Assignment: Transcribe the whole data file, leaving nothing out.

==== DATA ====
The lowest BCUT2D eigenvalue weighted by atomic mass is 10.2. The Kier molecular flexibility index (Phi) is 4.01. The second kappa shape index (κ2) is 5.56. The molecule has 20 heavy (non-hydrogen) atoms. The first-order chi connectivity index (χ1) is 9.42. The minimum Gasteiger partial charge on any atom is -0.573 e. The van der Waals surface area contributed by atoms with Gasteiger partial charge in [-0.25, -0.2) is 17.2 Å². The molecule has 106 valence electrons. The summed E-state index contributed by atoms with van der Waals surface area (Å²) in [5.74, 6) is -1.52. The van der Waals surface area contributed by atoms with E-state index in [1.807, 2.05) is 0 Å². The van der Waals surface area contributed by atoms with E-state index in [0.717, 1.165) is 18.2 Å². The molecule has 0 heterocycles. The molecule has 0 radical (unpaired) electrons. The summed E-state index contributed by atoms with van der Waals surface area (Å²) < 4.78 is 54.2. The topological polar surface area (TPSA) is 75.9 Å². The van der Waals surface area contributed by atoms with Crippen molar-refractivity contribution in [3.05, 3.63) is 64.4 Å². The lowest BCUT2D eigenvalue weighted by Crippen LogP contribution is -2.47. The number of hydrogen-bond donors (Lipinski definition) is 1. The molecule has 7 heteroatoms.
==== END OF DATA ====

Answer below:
The lowest BCUT2D eigenvalue weighted by atomic mass is 10.2. The Kier molecular flexibility index (Phi) is 4.01. The second kappa shape index (κ2) is 5.56. The molecule has 20 heavy (non-hydrogen) atoms. The first-order chi connectivity index (χ1) is 9.42. The minimum Gasteiger partial charge on any atom is -0.573 e. The van der Waals surface area contributed by atoms with Gasteiger partial charge in [-0.25, -0.2) is 17.2 Å². The molecule has 106 valence electrons. The summed E-state index contributed by atoms with van der Waals surface area (Å²) in [5.74, 6) is -1.52. The van der Waals surface area contributed by atoms with E-state index in [1.807, 2.05) is 0 Å². The van der Waals surface area contributed by atoms with E-state index in [0.717, 1.165) is 18.2 Å². The molecule has 0 heterocycles. The molecule has 0 radical (unpaired) electrons. The summed E-state index contributed by atoms with van der Waals surface area (Å²) < 4.78 is 54.2. The topological polar surface area (TPSA) is 75.9 Å². The van der Waals surface area contributed by atoms with Crippen molar-refractivity contribution in [3.05, 3.63) is 64.4 Å². The lowest BCUT2D eigenvalue weighted by Crippen LogP contribution is -2.47. The number of hydrogen-bond donors (Lipinski definition) is 1. The molecule has 7 heteroatoms.